Dizzam! I found the post.

http://manhattantransfer.blogspot.com/2004/10/you-arent-as-smart-as-you-think-you.html

MLK said...

There is a good analogy in the distinction drawn between a test and an exam in a bar exam. I have taken and passed California's. It consistently has about a 50 percent pass rate, thus it does its job. It is not a test of knowledge in that there is no particular body of law from which the right answers are drawn. Thus it functions as a test of one's skills in preparing for and taking the bar exam. Moreover, the enormous range of possible subject matter ensures that intelligence and the other skills necessary to be a lawyer are correlated with overall outcome, much more so than with the amount of prepping (ala Gladwell). The bar exam is pass/fail. It is not ranking takers on a bell curve.

It seems to me that this last facet should be applied to whatever test is given to four and five year olds. A test designed to iidentify membership in a top percentage, not to distinguish among the left most portion of the bell curve. After all, these are elementary schools for the elite, not for little geniuses. Indeed, the exclusive purpose of these tests should be thought of as the opposite, to simply weed out from consideration any children below a certain threshold of intelligence, regardless of their juiced-in connections. This is little different than what you have described in terms of admissions to elite colleges through large donations by parents. As long as the kid doesn't fall BELOW a certain threshold they're in.

Structuring the admissions test this way would serve the institution's purpose, and would still direct enormous parental resources to prep companies.

However, if this can function well with young adults, it should even more so with four and five year olds. The objective is to outsmart those who are relying on rote memorization over on the fly reasoning. Surely it cannot be that difficult to come up with a large enough and varied enough test for four and five year olds that can do this.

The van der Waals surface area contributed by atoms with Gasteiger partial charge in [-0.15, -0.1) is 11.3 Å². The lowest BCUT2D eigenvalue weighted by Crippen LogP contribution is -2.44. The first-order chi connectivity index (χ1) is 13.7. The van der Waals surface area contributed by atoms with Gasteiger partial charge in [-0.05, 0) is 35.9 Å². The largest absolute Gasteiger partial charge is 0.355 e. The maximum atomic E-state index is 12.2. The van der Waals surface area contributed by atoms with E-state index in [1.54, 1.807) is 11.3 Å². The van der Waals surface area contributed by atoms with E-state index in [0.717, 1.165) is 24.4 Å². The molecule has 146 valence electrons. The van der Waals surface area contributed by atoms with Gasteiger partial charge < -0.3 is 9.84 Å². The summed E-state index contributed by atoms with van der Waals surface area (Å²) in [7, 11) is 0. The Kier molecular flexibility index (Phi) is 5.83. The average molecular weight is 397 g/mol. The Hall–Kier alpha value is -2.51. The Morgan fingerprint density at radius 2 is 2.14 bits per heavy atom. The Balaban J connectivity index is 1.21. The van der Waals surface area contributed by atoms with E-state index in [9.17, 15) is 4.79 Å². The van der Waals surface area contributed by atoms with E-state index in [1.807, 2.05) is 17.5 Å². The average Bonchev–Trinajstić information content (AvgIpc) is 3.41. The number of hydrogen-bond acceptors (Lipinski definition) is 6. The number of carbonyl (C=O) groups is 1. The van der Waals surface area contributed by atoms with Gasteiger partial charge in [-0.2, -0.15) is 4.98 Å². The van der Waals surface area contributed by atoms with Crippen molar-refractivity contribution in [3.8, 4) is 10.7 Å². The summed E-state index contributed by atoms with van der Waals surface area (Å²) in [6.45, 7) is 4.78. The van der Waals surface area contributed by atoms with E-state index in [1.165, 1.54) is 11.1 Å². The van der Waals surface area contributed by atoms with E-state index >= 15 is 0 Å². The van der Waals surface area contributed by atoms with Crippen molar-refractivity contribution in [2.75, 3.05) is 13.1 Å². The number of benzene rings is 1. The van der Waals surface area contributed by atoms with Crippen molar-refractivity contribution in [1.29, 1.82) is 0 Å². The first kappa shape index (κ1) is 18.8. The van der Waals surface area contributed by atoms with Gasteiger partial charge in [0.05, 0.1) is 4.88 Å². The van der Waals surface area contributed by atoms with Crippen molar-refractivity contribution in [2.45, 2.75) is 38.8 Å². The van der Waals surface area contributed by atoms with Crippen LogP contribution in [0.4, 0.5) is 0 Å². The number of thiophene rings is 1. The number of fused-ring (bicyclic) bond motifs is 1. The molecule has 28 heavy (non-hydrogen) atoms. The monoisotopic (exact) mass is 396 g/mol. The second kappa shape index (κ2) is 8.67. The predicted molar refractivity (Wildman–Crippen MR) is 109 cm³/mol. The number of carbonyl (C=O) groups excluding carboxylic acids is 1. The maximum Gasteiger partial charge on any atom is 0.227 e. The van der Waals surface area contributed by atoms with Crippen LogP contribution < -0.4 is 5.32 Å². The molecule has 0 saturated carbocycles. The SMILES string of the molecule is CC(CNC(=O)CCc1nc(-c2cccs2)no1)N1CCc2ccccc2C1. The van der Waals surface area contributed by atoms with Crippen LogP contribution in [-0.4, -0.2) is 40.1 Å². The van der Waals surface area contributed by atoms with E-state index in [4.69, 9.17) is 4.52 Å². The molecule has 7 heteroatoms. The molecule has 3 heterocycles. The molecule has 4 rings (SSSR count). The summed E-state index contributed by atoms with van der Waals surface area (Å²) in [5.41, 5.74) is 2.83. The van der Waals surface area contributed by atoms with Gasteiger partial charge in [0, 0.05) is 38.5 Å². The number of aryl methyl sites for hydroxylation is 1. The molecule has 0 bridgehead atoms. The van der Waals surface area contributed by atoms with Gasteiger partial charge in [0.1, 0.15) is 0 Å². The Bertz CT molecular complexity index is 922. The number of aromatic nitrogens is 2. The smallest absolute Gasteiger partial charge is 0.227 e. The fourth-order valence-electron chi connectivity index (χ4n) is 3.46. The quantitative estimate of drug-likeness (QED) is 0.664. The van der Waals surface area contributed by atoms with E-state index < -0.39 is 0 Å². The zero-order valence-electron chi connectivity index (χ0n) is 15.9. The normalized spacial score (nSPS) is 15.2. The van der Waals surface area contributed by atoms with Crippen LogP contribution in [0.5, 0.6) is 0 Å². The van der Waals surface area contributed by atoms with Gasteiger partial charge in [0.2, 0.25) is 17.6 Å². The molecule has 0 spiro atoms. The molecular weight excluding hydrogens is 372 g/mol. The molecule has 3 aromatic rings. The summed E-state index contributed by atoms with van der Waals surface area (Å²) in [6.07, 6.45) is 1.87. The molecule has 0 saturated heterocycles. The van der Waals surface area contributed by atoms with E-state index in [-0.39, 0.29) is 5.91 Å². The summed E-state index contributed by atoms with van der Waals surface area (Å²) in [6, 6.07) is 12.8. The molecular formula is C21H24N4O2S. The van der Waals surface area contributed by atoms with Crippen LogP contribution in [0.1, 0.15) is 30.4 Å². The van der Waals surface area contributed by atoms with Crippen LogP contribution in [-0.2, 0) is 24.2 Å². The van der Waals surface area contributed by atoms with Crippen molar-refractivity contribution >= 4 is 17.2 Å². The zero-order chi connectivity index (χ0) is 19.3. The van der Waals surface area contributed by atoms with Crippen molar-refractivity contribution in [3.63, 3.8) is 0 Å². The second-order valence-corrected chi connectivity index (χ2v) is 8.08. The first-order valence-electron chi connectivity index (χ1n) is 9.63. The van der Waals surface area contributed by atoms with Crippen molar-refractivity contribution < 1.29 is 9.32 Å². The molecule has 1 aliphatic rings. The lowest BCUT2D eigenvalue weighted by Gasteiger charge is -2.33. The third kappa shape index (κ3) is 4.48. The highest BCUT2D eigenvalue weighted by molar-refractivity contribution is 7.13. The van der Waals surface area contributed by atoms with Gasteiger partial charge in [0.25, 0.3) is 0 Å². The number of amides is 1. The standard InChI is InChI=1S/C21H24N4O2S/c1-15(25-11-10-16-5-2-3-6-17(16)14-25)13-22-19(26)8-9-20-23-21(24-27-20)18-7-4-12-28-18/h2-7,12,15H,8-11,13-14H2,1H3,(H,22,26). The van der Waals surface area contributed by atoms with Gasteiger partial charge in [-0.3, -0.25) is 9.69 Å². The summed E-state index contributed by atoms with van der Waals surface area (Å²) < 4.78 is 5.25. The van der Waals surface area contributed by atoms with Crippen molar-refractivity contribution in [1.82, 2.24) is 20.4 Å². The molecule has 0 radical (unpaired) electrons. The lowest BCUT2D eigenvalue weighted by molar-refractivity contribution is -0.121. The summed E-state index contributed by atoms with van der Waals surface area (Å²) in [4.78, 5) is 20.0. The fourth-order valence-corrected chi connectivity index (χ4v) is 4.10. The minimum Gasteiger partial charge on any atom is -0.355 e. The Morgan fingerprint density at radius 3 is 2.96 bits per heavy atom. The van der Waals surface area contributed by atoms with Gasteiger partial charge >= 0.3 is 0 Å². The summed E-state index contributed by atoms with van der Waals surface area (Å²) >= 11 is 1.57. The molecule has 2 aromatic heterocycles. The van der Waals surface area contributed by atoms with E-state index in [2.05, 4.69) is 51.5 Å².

Mountain Maven said...

When I was hiring I used testing to weed out those who were not qualified to do the job. The tests were based on the actual work to be done. Exposed the pretenders and liars very well.

Mountain Maven said...

Prepping for and cheating on tests will get you in the school and maybe into your first job. But if you don't have the ability and the character, you will plateau at best. I worked with very book smart people in my profession who went to brand name school passed all the tests but went nowhere with their careers. But I wasn't a fireman.

John F said...

Remember that NYT article on ubiquitous, shameless cheating at Stuyvesant? Harvard, Princeton, Yale, etc., recruit heavily from schools of such elite quality. (I went to a prep school in MA which sent ~10 students to Harvard per year, out of a class of ~20.) Big Finance recruits-- sometimes with virtual exclusivity-- heavily from colleges of said quality. What's that phrase again? Oh, yes: "You do the math!"

The most infuriating part of that article to me, IIRC, was a story about a teacher who let his pupil's cheating slide just because the student had gotten into an Ivy. Disgusting, and a perfect synecdoche for our current, perilous national disorder.

Anonymous said...

One other thing to keep in mind—the number of native Chinese and Koreans taking the test has exploded. Are they fluent in English?

I suspect the high foreign- to native-born ratio of Asians taking the test explains the Asian to white disparity in the verbal section. Imperial exams have been part of the Chinese landscape for 1400 years. To the extent that the Chinese alive today are mainly descended from the high-level literati* of antiquity, you'd expect Chinese verbal scores to be higher rather than lower than white averages.

* Even during the Great Leap Forward, the literati got to eat. The peasants, not so much.

Anonymous said...

Just focus on cheating. Test prepping has its limits. A mediocre student, no matter the amount of prepping, will not do good on a test if the test measures something other than rote memory stuff.

It's like everyone has his or her limits in running. No matter how hard you train, you aint run beyond your natural limit.